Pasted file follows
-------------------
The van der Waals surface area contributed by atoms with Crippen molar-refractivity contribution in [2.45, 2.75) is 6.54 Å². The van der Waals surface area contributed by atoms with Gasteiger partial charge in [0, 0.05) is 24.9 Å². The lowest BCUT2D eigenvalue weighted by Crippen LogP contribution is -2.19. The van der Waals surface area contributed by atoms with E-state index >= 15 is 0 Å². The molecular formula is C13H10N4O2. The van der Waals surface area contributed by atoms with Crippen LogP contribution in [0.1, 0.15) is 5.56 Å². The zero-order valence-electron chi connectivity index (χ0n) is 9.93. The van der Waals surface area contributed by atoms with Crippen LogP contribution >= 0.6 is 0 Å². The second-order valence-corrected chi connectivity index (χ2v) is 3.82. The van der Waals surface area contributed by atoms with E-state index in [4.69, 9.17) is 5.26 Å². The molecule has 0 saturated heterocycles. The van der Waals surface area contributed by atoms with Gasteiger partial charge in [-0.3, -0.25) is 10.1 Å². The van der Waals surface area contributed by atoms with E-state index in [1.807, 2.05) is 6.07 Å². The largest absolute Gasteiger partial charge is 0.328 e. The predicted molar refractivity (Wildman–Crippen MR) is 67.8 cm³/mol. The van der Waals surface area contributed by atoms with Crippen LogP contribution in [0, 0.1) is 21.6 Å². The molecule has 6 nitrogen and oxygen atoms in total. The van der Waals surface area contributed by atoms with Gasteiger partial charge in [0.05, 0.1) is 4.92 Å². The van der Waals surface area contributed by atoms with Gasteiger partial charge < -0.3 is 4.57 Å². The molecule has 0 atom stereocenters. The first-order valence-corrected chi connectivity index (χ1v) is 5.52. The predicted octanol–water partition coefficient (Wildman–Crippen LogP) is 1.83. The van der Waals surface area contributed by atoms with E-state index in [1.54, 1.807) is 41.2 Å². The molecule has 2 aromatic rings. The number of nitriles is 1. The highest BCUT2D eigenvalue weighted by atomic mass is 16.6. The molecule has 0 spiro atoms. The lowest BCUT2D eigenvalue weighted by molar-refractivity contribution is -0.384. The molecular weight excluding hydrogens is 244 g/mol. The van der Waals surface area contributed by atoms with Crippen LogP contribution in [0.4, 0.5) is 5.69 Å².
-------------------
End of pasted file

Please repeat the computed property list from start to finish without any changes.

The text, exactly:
The van der Waals surface area contributed by atoms with Crippen molar-refractivity contribution in [2.45, 2.75) is 6.54 Å². The van der Waals surface area contributed by atoms with Gasteiger partial charge in [0, 0.05) is 24.9 Å². The lowest BCUT2D eigenvalue weighted by Crippen LogP contribution is -2.19. The van der Waals surface area contributed by atoms with E-state index >= 15 is 0 Å². The molecular formula is C13H10N4O2. The van der Waals surface area contributed by atoms with Crippen LogP contribution in [0.1, 0.15) is 5.56 Å². The zero-order valence-electron chi connectivity index (χ0n) is 9.93. The van der Waals surface area contributed by atoms with Crippen LogP contribution >= 0.6 is 0 Å². The second-order valence-corrected chi connectivity index (χ2v) is 3.82. The van der Waals surface area contributed by atoms with E-state index in [4.69, 9.17) is 5.26 Å². The molecule has 0 saturated heterocycles. The van der Waals surface area contributed by atoms with Gasteiger partial charge in [-0.3, -0.25) is 10.1 Å². The van der Waals surface area contributed by atoms with E-state index in [1.807, 2.05) is 6.07 Å². The largest absolute Gasteiger partial charge is 0.328 e. The predicted molar refractivity (Wildman–Crippen MR) is 67.8 cm³/mol. The van der Waals surface area contributed by atoms with Crippen LogP contribution in [0, 0.1) is 21.6 Å². The molecule has 6 nitrogen and oxygen atoms in total. The van der Waals surface area contributed by atoms with Gasteiger partial charge in [0.05, 0.1) is 4.92 Å². The van der Waals surface area contributed by atoms with Gasteiger partial charge < -0.3 is 4.57 Å². The molecule has 0 atom stereocenters. The first-order valence-corrected chi connectivity index (χ1v) is 5.52. The predicted octanol–water partition coefficient (Wildman–Crippen LogP) is 1.83. The van der Waals surface area contributed by atoms with E-state index in [1.54, 1.807) is 41.2 Å². The molecule has 2 aromatic rings. The number of nitriles is 1. The highest BCUT2D eigenvalue weighted by atomic mass is 16.6. The molecule has 0 spiro atoms. The lowest BCUT2D eigenvalue weighted by molar-refractivity contribution is -0.384. The molecular weight excluding hydrogens is 244 g/mol. The van der Waals surface area contributed by atoms with Crippen LogP contribution in [0.4, 0.5) is 5.69 Å².